The Premier League restart was engulfed in controversy on Wednesday when goal-line technology made an unprecedented blunder after players took the knee to protest against racism at both matches.
The English top-flight was put on hold in March due to the coronavirus pandemic and all 92 remaining games are being crammed into a six-week period.
The first match, between Aston Villa and Sheffield United, finished goalless and Manchester City won the later game against 10-man Arsenal 3-0.
The big talking point at Villa Park came late in the first half when Villa goalkeeper Orjan Nyland appeared to carry Oliver Norwood's free kick over the line.
Referee Michael Oliver's watch failed to signal the goal and the game continued.
"I don't know whether to laugh or cry," said Sheffield United manager Chris Wilder.
"Already the jokes have started.... It's all going to come out but we're pretty disappointed and we've got to get on with it."
After the match, Hawk-Eye Innovations, which runs the technology, apologised "unreservedly" over the incident.
"The seven cameras located in the stands around the goal area were significantly occluded by the goalkeeper, defender and goalpost," the company said in a statement.
"This level of occlusion has never been seen before in over 9,000 matches that the Hawk-Eye Goal Line Technology system has been in operation"
A point apiece from the goalless draw behind closed doors did not suit either side.
Aston Villa were seeking a precious win to lift them out of the relegation zone while Sheffield United are chasing a European spot next season.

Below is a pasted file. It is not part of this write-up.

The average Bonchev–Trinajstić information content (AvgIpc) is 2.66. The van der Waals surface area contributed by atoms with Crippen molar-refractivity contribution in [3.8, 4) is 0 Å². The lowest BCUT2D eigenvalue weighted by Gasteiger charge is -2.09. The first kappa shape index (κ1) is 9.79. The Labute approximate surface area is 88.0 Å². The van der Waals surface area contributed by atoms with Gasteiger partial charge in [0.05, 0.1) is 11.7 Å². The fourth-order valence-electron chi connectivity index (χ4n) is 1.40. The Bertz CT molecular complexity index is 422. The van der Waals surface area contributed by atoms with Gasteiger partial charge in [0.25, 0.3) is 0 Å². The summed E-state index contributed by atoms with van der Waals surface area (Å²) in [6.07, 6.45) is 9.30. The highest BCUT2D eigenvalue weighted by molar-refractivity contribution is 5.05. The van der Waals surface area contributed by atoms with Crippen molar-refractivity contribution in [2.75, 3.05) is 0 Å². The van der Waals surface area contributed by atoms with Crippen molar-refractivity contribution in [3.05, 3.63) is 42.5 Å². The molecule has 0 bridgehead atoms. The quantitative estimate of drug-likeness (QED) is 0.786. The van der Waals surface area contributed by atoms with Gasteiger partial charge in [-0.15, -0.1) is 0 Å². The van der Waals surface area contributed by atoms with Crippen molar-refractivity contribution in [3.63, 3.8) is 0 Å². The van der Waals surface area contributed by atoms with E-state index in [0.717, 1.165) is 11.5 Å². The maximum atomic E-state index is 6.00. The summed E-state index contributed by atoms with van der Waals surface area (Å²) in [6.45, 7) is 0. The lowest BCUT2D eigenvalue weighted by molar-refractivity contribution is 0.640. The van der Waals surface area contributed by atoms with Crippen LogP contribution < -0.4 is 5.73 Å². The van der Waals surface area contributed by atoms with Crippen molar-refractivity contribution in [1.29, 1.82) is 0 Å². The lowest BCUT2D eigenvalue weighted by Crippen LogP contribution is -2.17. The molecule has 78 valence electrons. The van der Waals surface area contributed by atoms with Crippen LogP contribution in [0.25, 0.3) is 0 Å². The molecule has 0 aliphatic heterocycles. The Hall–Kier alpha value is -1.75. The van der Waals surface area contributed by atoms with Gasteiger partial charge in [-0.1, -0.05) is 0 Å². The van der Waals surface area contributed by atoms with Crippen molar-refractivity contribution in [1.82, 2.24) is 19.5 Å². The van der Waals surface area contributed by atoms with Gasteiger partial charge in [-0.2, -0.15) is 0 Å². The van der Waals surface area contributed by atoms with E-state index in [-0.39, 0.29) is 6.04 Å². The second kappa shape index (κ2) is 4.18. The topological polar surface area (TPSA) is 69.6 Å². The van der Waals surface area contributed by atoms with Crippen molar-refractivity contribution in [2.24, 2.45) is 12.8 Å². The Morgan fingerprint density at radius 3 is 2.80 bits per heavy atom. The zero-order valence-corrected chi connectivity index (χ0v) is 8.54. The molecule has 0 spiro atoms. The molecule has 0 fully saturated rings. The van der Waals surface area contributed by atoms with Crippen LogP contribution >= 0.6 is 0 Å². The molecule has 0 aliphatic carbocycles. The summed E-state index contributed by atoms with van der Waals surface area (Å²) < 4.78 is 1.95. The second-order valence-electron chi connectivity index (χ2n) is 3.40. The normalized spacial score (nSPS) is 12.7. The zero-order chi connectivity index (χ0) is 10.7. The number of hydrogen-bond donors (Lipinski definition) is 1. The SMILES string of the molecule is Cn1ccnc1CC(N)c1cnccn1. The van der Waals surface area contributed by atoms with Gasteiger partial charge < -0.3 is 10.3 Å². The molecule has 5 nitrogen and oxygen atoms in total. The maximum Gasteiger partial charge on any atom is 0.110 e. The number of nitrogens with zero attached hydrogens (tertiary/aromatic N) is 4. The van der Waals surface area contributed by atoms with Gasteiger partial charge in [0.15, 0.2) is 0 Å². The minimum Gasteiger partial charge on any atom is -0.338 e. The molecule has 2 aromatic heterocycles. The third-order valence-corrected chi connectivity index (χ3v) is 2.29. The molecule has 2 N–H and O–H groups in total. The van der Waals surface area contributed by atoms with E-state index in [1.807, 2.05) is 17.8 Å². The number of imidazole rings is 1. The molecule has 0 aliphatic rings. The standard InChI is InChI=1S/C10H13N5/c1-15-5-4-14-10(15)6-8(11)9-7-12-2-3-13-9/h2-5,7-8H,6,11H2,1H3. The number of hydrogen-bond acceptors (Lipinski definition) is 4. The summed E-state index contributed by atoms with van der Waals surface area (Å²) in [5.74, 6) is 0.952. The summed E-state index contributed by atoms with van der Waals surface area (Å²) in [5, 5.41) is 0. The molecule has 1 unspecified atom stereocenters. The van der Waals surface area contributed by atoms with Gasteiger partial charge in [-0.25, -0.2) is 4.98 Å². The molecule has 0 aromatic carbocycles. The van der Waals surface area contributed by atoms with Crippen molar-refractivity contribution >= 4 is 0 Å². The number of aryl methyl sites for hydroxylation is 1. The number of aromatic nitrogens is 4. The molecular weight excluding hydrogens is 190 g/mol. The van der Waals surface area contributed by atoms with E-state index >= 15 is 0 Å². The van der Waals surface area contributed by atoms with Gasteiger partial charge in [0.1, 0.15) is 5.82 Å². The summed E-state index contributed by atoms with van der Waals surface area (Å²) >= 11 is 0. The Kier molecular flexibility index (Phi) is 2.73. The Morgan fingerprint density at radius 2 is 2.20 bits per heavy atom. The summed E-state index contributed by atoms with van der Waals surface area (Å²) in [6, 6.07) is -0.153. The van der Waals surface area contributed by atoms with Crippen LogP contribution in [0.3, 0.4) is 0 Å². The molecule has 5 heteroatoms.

Before kick-off, in front of a huge global audience, players and staff protested racial injustice for about 10 seconds in solidarity with worldwide demonstrations following the death of American George Floyd.
"In the first Premier League fixture of Project Restart both clubs hope that the act of 'taking a knee' will send a strong message of unity," the clubs said in a joint statement.
Manchester City and Arsenal players mirrored the protest before kick-off at the Etihad.
All players will wear the words "Black Lives Matter" (BLM) on the back of their shirts where names are normally printed for the first 12 matches of the restart.
"We should send one thousand million messages for black people," City manager Pep Guardiola said.
"I'm embarrassed, I'm ashamed for what the white people have done for the black people.
"It can't be solved in a few days. We have to do a lot of things for the black people that we have not done so far."
City's home win means Liverpool, on the brink of their first English top-flight title for 30 years, cannot seal the deal when they return to action this weekend.
A first-half goal from Raheem Sterling and second-half goals from Kevin De Bruyne and Phil Foden gave second-placed City a comfortable win. Arsenal's David Luiz was sent off early in the second half.
"It was important to get the first goal and after that with the penalty and the sending off it was a completely different situation," Guardiola said.
If Jurgen Klopp's team beat Everton on Sunday they will be champions of England for the 19th time if they overcome Crystal Palace at Anfield next week.
While the race for the Premier League title is a foregone conclusion, the battle for Champions League places next season and to avoid the drop are far more closely contested.
Matches are being preceded by a minute's silence in memory of the victims of coronavirus. Britain is the worst-hit country in Europe, with more than 42,000 deaths.
Three of the four managers to lead their sides on Wednesday have been touched by the virus.
Aston Villa boss Dean Smith's father died, while Guardiola lost his mother.
Guardiola's former assistant Mikel Arteta returned to the Etihad for the first time as Arsenal manager three months after his positive test for coronavirus hastened the season shutdown.
With all games being played behind closed doors, players will have to get used to the eerie silence in the usually raucous stands.
Piping crowd chants into stadiums, cardboard cut-outs of supporters and live video fan walls add colour but the Premier League's chief executive Richard Masters admitted there would be something missing without crowds.